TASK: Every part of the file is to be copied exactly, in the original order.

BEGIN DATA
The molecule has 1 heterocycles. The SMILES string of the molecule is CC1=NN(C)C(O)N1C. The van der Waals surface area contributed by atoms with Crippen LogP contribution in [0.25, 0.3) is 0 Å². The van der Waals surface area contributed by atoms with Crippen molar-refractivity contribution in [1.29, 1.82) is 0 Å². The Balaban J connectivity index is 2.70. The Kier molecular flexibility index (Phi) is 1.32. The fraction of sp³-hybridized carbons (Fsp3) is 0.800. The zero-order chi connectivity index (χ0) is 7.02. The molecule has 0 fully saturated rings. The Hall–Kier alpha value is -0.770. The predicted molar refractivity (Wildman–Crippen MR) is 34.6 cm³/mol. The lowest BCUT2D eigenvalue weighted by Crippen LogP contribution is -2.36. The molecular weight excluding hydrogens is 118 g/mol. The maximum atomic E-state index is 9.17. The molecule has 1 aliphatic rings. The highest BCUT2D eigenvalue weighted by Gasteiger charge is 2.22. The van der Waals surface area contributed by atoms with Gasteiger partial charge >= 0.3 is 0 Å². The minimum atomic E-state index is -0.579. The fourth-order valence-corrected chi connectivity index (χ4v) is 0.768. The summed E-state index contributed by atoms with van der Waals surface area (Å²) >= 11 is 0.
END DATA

The molecule has 1 heterocycles. The SMILES string of the molecule is CC1=NN(C)C(O)N1C. The van der Waals surface area contributed by atoms with Crippen LogP contribution in [0.25, 0.3) is 0 Å². The van der Waals surface area contributed by atoms with Crippen molar-refractivity contribution in [1.29, 1.82) is 0 Å². The Balaban J connectivity index is 2.70. The Kier molecular flexibility index (Phi) is 1.32. The fraction of sp³-hybridized carbons (Fsp3) is 0.800. The zero-order chi connectivity index (χ0) is 7.02. The molecule has 0 fully saturated rings. The Hall–Kier alpha value is -0.770. The predicted molar refractivity (Wildman–Crippen MR) is 34.6 cm³/mol. The lowest BCUT2D eigenvalue weighted by Crippen LogP contribution is -2.36. The molecular weight excluding hydrogens is 118 g/mol. The maximum atomic E-state index is 9.17. The molecule has 1 aliphatic rings. The highest BCUT2D eigenvalue weighted by Gasteiger charge is 2.22. The van der Waals surface area contributed by atoms with Gasteiger partial charge >= 0.3 is 0 Å². The minimum atomic E-state index is -0.579. The fourth-order valence-corrected chi connectivity index (χ4v) is 0.768. The summed E-state index contributed by atoms with van der Waals surface area (Å²) >= 11 is 0.